Somebody call Harry Dalton or Mike Roark, or really anybody from '90s volcano films—you know, when eruption movies were at their Dante's Peak—and tell them we have a situation on our hands: scientists have figured out a way to recreate volcanic ash plumes that discharge lightning, and they are the stuff of nightmares. Tiny, tiny nightmares.
Atlas Obscura reports that a group of scientists led by Corrado Cimarelli at Ludwig Maximilian University in Munich, Germany, have figured out a way to generate volcanic lightning—a.k.a. a "dirty thunderstorm"—in the lab, and their experiment, shown in the above video, is like a science fair volcano that Satan would make (and win first place for).
The demonic demonstration simulates the magma chambers of active volcanoes by using a shock tube, which is a heated metal tube that can generate blast waves, drive high-pressure gases, or in this case, move real volcanic ash, taken from Popocatépetl in Mexico and Eyjafjallajökull in Iceland, at very high speeds. These high-velocity ash particles collide with such intense friction that they become charged, and what better way to balance out negatively and positively charged particles than to give and take some electrons, which just so happen to rip through the air causing a little lightning show.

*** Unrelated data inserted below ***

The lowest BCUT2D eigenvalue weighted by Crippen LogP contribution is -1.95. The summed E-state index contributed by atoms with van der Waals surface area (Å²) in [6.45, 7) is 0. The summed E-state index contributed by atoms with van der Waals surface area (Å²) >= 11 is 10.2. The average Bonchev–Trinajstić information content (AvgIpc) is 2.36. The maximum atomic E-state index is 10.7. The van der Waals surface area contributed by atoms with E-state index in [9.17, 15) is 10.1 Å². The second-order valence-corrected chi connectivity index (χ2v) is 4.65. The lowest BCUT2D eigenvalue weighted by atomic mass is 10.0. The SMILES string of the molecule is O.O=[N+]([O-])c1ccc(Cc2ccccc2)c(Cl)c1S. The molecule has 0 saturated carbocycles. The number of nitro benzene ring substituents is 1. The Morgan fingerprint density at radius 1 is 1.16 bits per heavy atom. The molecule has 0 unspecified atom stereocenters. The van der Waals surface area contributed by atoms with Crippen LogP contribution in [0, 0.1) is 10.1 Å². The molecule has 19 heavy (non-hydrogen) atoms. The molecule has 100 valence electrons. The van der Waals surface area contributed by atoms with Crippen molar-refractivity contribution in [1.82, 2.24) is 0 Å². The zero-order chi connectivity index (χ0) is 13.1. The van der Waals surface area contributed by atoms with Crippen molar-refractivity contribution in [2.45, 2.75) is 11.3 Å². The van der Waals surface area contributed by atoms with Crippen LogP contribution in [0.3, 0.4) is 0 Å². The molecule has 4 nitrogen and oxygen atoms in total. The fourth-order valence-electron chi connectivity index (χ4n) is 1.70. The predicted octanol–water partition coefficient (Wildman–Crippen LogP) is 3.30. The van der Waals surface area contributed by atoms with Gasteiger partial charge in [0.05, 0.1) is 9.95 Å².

Aside from kicking the lava lamp's butt in terms of whoa, cool dude! factor, the experiment will also hopefully help to keep the skies safer for air traffic by helping scientists to predict just how expansive any given volcanic ash plume is. Better estimations of ash plume sizes are likely thanks to these experiments because the amount of lightning an ash plume creates correlates with its size. As Cimarelli points out in the LMU news release for the experiment, "[lightning] can be measured — from a distance of several kilometers away and under conditions of poor visibility — and it can be used as a proxy to estimate the total... distribution of the ash deposited in the atmosphere... and if necessary alert the aviation authorities."
But more importantly, what do you, our nerd authorities, think about this dirty thunderstorm? Is this the coolest volcano lab experiment you've ever seen? And does dirty thunderstorm sound more like a delicious mixed ice cream treat, or the pièce de résistance of a 7th grade bully? Let us know your thoughts in the comments below!
Images: Corrado Cimarelli